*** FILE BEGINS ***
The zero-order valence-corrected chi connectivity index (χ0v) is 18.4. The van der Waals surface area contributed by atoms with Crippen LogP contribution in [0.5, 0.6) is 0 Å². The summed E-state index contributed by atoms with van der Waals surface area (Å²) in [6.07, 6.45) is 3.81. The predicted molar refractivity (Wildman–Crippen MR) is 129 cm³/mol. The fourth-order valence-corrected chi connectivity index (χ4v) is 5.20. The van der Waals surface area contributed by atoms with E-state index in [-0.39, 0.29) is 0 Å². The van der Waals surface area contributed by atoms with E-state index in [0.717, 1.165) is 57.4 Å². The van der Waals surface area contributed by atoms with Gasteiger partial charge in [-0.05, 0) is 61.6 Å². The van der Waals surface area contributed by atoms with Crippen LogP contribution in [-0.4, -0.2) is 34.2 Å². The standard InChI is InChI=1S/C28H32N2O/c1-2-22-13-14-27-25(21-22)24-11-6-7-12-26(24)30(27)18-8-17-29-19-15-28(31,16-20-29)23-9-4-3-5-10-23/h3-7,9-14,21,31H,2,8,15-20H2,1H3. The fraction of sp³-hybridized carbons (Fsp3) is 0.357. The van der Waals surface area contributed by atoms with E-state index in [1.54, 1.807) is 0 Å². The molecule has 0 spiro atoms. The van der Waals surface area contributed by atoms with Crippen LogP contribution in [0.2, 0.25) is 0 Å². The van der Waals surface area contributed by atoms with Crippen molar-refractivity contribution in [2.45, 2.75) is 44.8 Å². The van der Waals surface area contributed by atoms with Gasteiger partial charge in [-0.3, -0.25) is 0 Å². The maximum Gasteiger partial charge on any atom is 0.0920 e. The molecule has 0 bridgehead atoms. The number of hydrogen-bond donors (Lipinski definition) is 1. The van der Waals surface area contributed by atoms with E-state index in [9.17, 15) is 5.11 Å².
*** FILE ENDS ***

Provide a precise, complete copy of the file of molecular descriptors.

The zero-order valence-corrected chi connectivity index (χ0v) is 18.4. The van der Waals surface area contributed by atoms with Crippen LogP contribution in [0.5, 0.6) is 0 Å². The summed E-state index contributed by atoms with van der Waals surface area (Å²) in [6.07, 6.45) is 3.81. The predicted molar refractivity (Wildman–Crippen MR) is 129 cm³/mol. The fourth-order valence-corrected chi connectivity index (χ4v) is 5.20. The van der Waals surface area contributed by atoms with E-state index in [-0.39, 0.29) is 0 Å². The van der Waals surface area contributed by atoms with E-state index in [0.717, 1.165) is 57.4 Å². The van der Waals surface area contributed by atoms with Gasteiger partial charge in [-0.05, 0) is 61.6 Å². The van der Waals surface area contributed by atoms with Crippen LogP contribution in [-0.4, -0.2) is 34.2 Å². The standard InChI is InChI=1S/C28H32N2O/c1-2-22-13-14-27-25(21-22)24-11-6-7-12-26(24)30(27)18-8-17-29-19-15-28(31,16-20-29)23-9-4-3-5-10-23/h3-7,9-14,21,31H,2,8,15-20H2,1H3. The fraction of sp³-hybridized carbons (Fsp3) is 0.357. The van der Waals surface area contributed by atoms with E-state index in [1.54, 1.807) is 0 Å². The molecule has 0 spiro atoms. The van der Waals surface area contributed by atoms with Crippen LogP contribution in [0.2, 0.25) is 0 Å². The van der Waals surface area contributed by atoms with Crippen molar-refractivity contribution in [2.45, 2.75) is 44.8 Å². The van der Waals surface area contributed by atoms with Gasteiger partial charge in [-0.3, -0.25) is 0 Å². The maximum Gasteiger partial charge on any atom is 0.0920 e. The molecule has 0 bridgehead atoms. The number of hydrogen-bond donors (Lipinski definition) is 1. The van der Waals surface area contributed by atoms with E-state index in [9.17, 15) is 5.11 Å².